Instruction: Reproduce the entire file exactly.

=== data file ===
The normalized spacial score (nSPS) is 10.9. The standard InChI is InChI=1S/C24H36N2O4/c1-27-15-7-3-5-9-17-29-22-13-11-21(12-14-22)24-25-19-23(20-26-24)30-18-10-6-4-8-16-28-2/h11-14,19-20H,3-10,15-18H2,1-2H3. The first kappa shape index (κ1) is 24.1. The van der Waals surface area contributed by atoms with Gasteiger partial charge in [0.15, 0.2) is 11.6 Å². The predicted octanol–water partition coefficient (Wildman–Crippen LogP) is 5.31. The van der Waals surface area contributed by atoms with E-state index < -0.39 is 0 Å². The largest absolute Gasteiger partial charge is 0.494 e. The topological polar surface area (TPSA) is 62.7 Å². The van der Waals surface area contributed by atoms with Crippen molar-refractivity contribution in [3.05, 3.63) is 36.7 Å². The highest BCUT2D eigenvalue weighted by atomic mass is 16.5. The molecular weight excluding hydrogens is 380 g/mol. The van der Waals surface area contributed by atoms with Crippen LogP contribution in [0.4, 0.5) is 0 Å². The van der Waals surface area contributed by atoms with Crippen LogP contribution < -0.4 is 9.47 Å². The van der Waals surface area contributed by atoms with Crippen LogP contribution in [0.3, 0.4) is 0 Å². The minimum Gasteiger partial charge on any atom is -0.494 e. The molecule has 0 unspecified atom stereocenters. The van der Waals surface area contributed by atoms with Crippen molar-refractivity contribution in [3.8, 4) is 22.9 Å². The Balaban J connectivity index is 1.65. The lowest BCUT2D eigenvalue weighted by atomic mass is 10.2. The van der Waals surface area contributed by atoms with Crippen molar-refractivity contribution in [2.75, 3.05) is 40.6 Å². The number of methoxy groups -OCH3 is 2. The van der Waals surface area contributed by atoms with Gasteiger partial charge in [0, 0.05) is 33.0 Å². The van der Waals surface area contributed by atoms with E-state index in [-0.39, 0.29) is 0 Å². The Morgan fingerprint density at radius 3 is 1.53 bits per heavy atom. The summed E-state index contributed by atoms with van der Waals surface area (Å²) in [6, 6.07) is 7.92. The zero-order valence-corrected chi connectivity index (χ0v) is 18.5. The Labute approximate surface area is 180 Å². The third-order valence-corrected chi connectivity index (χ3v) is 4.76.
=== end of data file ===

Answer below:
The normalized spacial score (nSPS) is 10.9. The standard InChI is InChI=1S/C24H36N2O4/c1-27-15-7-3-5-9-17-29-22-13-11-21(12-14-22)24-25-19-23(20-26-24)30-18-10-6-4-8-16-28-2/h11-14,19-20H,3-10,15-18H2,1-2H3. The first kappa shape index (κ1) is 24.1. The van der Waals surface area contributed by atoms with Gasteiger partial charge in [0.15, 0.2) is 11.6 Å². The predicted octanol–water partition coefficient (Wildman–Crippen LogP) is 5.31. The van der Waals surface area contributed by atoms with E-state index < -0.39 is 0 Å². The largest absolute Gasteiger partial charge is 0.494 e. The topological polar surface area (TPSA) is 62.7 Å². The van der Waals surface area contributed by atoms with Crippen molar-refractivity contribution in [3.05, 3.63) is 36.7 Å². The highest BCUT2D eigenvalue weighted by atomic mass is 16.5. The molecular weight excluding hydrogens is 380 g/mol. The van der Waals surface area contributed by atoms with Crippen LogP contribution in [0.4, 0.5) is 0 Å². The van der Waals surface area contributed by atoms with Crippen LogP contribution < -0.4 is 9.47 Å². The van der Waals surface area contributed by atoms with Crippen LogP contribution in [0.3, 0.4) is 0 Å². The minimum Gasteiger partial charge on any atom is -0.494 e. The molecule has 0 unspecified atom stereocenters. The van der Waals surface area contributed by atoms with Crippen molar-refractivity contribution in [3.8, 4) is 22.9 Å². The Balaban J connectivity index is 1.65. The lowest BCUT2D eigenvalue weighted by atomic mass is 10.2. The van der Waals surface area contributed by atoms with Crippen molar-refractivity contribution in [2.75, 3.05) is 40.6 Å². The number of methoxy groups -OCH3 is 2. The van der Waals surface area contributed by atoms with Gasteiger partial charge in [0, 0.05) is 33.0 Å². The van der Waals surface area contributed by atoms with E-state index in [-0.39, 0.29) is 0 Å². The Morgan fingerprint density at radius 3 is 1.53 bits per heavy atom. The summed E-state index contributed by atoms with van der Waals surface area (Å²) in [6, 6.07) is 7.92. The zero-order valence-corrected chi connectivity index (χ0v) is 18.5. The Labute approximate surface area is 180 Å². The third-order valence-corrected chi connectivity index (χ3v) is 4.76.